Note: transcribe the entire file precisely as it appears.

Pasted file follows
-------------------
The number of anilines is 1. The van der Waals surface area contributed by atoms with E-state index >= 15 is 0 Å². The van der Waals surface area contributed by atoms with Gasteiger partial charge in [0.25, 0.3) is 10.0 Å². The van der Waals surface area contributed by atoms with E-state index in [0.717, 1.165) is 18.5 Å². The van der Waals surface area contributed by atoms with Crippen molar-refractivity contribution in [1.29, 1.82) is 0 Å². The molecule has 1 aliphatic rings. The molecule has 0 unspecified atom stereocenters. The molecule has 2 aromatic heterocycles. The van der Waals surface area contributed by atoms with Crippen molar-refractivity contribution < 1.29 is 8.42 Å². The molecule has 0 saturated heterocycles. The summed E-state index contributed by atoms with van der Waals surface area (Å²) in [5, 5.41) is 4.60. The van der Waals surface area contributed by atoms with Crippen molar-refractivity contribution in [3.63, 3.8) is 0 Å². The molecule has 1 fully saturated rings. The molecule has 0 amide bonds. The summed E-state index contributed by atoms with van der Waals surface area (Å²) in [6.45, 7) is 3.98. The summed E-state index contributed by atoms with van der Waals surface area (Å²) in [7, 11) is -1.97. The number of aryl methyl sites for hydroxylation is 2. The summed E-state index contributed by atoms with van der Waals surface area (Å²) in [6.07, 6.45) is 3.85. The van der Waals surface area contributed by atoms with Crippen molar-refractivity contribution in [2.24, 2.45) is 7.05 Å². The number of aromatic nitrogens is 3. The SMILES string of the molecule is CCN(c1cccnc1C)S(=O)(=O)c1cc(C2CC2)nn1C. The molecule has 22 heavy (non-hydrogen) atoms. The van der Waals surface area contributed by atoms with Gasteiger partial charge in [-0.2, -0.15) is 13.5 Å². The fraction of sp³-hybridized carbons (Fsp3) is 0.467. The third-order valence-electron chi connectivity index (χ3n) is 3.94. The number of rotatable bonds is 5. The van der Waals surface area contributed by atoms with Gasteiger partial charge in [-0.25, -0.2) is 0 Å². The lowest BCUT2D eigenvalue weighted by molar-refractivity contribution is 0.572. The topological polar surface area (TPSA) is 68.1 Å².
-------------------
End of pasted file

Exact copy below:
The number of anilines is 1. The van der Waals surface area contributed by atoms with E-state index >= 15 is 0 Å². The van der Waals surface area contributed by atoms with Gasteiger partial charge in [0.25, 0.3) is 10.0 Å². The van der Waals surface area contributed by atoms with E-state index in [0.717, 1.165) is 18.5 Å². The van der Waals surface area contributed by atoms with Crippen molar-refractivity contribution in [1.29, 1.82) is 0 Å². The molecule has 1 aliphatic rings. The molecule has 0 unspecified atom stereocenters. The molecule has 2 aromatic heterocycles. The van der Waals surface area contributed by atoms with Crippen molar-refractivity contribution < 1.29 is 8.42 Å². The molecule has 0 saturated heterocycles. The summed E-state index contributed by atoms with van der Waals surface area (Å²) in [5, 5.41) is 4.60. The van der Waals surface area contributed by atoms with Crippen molar-refractivity contribution in [3.63, 3.8) is 0 Å². The molecule has 1 fully saturated rings. The molecule has 0 amide bonds. The summed E-state index contributed by atoms with van der Waals surface area (Å²) in [6.45, 7) is 3.98. The summed E-state index contributed by atoms with van der Waals surface area (Å²) in [7, 11) is -1.97. The number of aryl methyl sites for hydroxylation is 2. The summed E-state index contributed by atoms with van der Waals surface area (Å²) in [6.07, 6.45) is 3.85. The van der Waals surface area contributed by atoms with Crippen molar-refractivity contribution in [2.24, 2.45) is 7.05 Å². The number of aromatic nitrogens is 3. The SMILES string of the molecule is CCN(c1cccnc1C)S(=O)(=O)c1cc(C2CC2)nn1C. The molecule has 22 heavy (non-hydrogen) atoms. The van der Waals surface area contributed by atoms with Gasteiger partial charge in [-0.2, -0.15) is 13.5 Å². The fraction of sp³-hybridized carbons (Fsp3) is 0.467. The third-order valence-electron chi connectivity index (χ3n) is 3.94. The number of rotatable bonds is 5. The van der Waals surface area contributed by atoms with Gasteiger partial charge in [-0.25, -0.2) is 0 Å². The lowest BCUT2D eigenvalue weighted by molar-refractivity contribution is 0.572. The topological polar surface area (TPSA) is 68.1 Å².